The Garden of Eden is usually thought to have been somewhere in the Middle East, possibly in Iraq, though many areas and even other continents have been suggested. Eden was before the flood, and there is evidence that before the flood the whole earth had a warm climate. Many things may have been different before the flood, including climate, atmosphere, topography, and man's life span potential; but, suppose that things have not changed that much where would that put Eden? One theory places Eden in Armenia or Turkey, at the headwaters of the Tigris and Euphrates, and supposes that some unknown river fed these and two other rivers. Another puts Eden in the lower Tigris and Euphrates Valleys in Babylonia (Iraq or Kuwait today) where the two rivers come together today, then divide into the delta at the head of the Persian Gulf; this is more likely if the topography has not changed much.
The word Eden is thought to come from either Hebrew (in which it would mean "delight" or "paradise") or from Assyrian (in which it would mean "plain"). Eden is found 19 times in the American Standard Version, sometimes referring to the name of a person, as in 2 Chronicles 29:12. The garden was "eastward in Eden," referring either to the eastern part of whatever region was called Eden early in human history, or to some area east of where Moses was when he wrote Genesis, that is, east of the Sinai Peninsula.
Clues in Genesis 2:8-14 include the statement that a river flowed out of Eden to water the garden, which may suggest an arid country that needed irrigation from a river. This is true of most of the Middle East. It also says Eden's river divided into four rivers which are named, and two of the names correspond to two known rivers of the Middle East, the Tigris (called "Hiddekel" in the King James Version) and the Euphrates. Those rivers may or may not be the Tigris and Euphrates we know today. The flood of Noah's day could have changed the locations of what we now know as the Tigris and the Euphrates, as could have earthquakes or geologic uplifts. The division of a river into four branches might suggest a delta, and other geographic features also are possible as explanations of this phenomenon.
Genesis 2:8-14 names the Pishon River and says it flows around the whole land of Havilah. Havilah perhaps was in what we now know as Arabia, but another option is the Sinai (Genesis 25:18). Havilah and Cush, in the table of nations in Genesis 10, seem to have been located in Africa. The second river, the Gihon, is said to flow around the whole land of Cush, which at times was between Egypt and Ethiopia, in northern Africa, although "Cush" may sometimes describe parts of Ethiopia, Arabia, or even Mesopotamia. Cush is mentioned about a dozen times in the Old Testament, depending on which translation is used.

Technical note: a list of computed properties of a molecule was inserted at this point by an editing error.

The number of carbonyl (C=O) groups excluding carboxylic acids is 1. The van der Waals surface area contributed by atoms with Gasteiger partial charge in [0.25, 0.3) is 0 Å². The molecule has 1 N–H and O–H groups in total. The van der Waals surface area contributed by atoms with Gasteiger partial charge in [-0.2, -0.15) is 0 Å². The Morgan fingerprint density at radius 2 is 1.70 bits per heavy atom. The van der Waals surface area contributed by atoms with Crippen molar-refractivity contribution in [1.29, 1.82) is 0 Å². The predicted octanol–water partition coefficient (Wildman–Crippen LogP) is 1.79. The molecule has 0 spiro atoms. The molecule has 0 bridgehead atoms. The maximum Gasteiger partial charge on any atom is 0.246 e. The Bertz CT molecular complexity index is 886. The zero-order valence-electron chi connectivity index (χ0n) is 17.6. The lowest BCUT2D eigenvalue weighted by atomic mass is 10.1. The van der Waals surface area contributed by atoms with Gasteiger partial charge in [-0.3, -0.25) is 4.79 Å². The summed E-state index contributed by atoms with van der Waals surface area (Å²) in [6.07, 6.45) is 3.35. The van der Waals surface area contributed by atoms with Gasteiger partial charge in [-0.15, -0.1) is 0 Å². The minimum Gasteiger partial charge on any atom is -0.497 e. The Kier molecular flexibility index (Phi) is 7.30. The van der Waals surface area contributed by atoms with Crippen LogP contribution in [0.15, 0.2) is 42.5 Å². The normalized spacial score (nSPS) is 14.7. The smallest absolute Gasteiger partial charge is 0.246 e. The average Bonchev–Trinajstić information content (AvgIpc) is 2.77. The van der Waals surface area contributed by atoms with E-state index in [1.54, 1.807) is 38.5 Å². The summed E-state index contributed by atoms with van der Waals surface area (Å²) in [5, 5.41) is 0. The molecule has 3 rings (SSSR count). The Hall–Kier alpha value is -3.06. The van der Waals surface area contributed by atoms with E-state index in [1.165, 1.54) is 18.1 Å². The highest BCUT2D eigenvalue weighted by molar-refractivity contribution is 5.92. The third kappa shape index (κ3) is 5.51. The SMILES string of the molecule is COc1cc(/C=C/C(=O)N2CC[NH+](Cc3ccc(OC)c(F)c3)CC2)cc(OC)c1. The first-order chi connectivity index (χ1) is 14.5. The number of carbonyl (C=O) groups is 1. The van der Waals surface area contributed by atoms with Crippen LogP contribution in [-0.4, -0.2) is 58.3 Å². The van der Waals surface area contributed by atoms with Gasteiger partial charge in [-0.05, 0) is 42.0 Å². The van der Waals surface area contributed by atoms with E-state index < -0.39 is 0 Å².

If the Tigris and Euphrates in Genesis 2 are the current rivers of that name, Eden could have been either in southern Iraq where the delta now is or elsewhere in the Tigris-Euphrates Valleys. The Tigris is said in Genesis 2:14 to flow east of Assyria (at the time when Moses wrote); in later Old Testament history the Tigris flowed through Assyria. Gold, onyx, and bdellium were present around Havilah. These things certainly suggest the Middle East. The Tigris and Euphrates meet today in southern Iraq and then split into rivers flowing through the delta in Kuwait into the Persian Gulf. If the delta has formed farther out into the Persian Gulf than in earlier times, the Gulf could have been farther northwest than it now is, which would put Eden somewhere in southern Iraq.
Since God made it impossible for man to return to Eden (Genesis 3:24), perhaps (as with Moses' burial place) He did not want later generations to know its precise location. - 2660 Layman Rd., Vincent, OH 45784. email@example.com
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